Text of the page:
Canada budget to address credit access: minister
By Carole Zabbal
MONTREAL (Reuters) - Canada's upcoming budget will address the issue of access to credit and contain a clear plan for the country to eventually emerge from deficit financing, Finance Minister Jim Flaherty said on Tuesday.
Flaherty, who warned that both domestic and international economic conditions continue to deteriorate, said the Conservative government is also weighing further tax cuts as a way of stimulating the economy.
"The No. 1 issue that I've heard so far across Canada has been access to credit, access to financing ... so yes that is an issue, that is the access to credit, we expect to address in the budget," he told reporters in Montreal, without giving specifics.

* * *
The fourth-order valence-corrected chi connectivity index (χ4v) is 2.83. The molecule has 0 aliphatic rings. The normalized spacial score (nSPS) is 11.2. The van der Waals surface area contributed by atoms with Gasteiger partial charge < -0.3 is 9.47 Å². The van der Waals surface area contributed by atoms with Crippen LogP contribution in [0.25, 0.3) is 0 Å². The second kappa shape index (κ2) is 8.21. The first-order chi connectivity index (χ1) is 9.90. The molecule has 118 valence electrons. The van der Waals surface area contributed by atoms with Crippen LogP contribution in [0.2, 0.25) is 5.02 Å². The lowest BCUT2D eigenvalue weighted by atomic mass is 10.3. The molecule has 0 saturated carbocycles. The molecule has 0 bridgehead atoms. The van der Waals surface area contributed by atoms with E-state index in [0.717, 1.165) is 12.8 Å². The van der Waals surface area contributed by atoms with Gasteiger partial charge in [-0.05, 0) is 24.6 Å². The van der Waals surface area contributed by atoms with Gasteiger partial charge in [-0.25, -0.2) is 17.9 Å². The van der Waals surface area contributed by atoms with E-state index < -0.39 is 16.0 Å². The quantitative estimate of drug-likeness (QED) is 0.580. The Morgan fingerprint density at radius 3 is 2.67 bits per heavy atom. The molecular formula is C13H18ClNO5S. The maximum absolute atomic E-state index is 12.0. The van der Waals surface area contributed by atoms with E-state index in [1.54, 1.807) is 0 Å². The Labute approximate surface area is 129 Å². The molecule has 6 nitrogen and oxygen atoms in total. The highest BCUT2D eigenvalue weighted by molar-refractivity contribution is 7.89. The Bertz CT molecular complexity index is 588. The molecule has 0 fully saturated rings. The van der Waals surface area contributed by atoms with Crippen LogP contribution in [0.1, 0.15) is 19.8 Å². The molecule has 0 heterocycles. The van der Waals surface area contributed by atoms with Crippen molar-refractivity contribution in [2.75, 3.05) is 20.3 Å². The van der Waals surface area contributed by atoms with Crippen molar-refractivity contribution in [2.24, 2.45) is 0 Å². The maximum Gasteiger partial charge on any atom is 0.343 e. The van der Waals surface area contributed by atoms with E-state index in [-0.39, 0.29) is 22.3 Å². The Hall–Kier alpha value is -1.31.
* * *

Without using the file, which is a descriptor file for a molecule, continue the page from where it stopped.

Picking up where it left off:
Speaking to reporters a day after he met with the chief executives of Canada's big banks, Flaherty said the government has agreed to form a working group with the banks to address the issue of credit availability for businesses and consumers.
Prime Minister Stephen Harper said late last year that Ottawa could spend up to C$30 billion ($25.4 billion) this year on stimulus measures.
Flaherty told the Canadian Broadcasting Corp. later on Tuesday that Canada would run "a significant deficit" in the 2009-10 budget and also said it would be in deficit before any stimulus measures were taken.
In a much-derided fiscal update delivered late last November, he had originally said the budget for the next four years would be balanced before stimulus measures were taken into account.
Speaking earlier in the day, Flaherty said the government was looking at policy options that could help revive the markets for commercial paper and securitized debt, which have fallen victim to the global credit crunch. Continued...